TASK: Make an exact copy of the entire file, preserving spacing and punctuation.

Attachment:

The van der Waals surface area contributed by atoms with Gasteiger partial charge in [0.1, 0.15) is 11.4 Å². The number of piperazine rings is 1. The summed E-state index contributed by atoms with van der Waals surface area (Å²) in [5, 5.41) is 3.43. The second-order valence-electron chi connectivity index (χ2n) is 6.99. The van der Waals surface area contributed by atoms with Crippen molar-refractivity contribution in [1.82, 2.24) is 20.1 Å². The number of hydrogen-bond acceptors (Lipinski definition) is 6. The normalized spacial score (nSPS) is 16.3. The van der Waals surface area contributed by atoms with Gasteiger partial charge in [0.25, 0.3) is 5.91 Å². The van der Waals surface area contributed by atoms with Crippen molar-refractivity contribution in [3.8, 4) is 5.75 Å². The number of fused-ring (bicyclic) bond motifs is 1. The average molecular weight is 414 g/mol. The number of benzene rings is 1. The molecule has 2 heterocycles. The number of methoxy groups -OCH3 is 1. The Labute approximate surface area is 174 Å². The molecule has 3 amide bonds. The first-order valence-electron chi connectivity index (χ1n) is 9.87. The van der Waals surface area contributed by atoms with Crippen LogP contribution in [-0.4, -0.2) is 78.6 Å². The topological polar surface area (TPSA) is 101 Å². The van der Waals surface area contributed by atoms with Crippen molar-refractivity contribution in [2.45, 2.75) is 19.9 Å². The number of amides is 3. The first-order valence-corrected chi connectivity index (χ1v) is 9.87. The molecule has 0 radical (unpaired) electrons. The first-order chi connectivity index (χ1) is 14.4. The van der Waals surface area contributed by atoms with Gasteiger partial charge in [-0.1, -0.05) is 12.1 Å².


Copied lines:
The van der Waals surface area contributed by atoms with Gasteiger partial charge in [0.1, 0.15) is 11.4 Å². The number of piperazine rings is 1. The summed E-state index contributed by atoms with van der Waals surface area (Å²) in [5, 5.41) is 3.43. The second-order valence-electron chi connectivity index (χ2n) is 6.99. The van der Waals surface area contributed by atoms with Crippen molar-refractivity contribution in [1.82, 2.24) is 20.1 Å². The number of hydrogen-bond acceptors (Lipinski definition) is 6. The normalized spacial score (nSPS) is 16.3. The van der Waals surface area contributed by atoms with Gasteiger partial charge in [0.25, 0.3) is 5.91 Å². The van der Waals surface area contributed by atoms with Crippen molar-refractivity contribution in [3.8, 4) is 5.75 Å². The number of fused-ring (bicyclic) bond motifs is 1. The average molecular weight is 414 g/mol. The number of benzene rings is 1. The molecule has 2 heterocycles. The number of methoxy groups -OCH3 is 1. The Labute approximate surface area is 174 Å². The molecule has 3 amide bonds. The first-order valence-electron chi connectivity index (χ1n) is 9.87. The van der Waals surface area contributed by atoms with Crippen LogP contribution in [-0.4, -0.2) is 78.6 Å². The topological polar surface area (TPSA) is 101 Å². The van der Waals surface area contributed by atoms with Crippen molar-refractivity contribution in [2.45, 2.75) is 19.9 Å². The number of amides is 3. The first-order valence-corrected chi connectivity index (χ1v) is 9.87. The molecule has 0 radical (unpaired) electrons. The first-order chi connectivity index (χ1) is 14.4. The van der Waals surface area contributed by atoms with Gasteiger partial charge in [-0.1, -0.05) is 12.1 Å².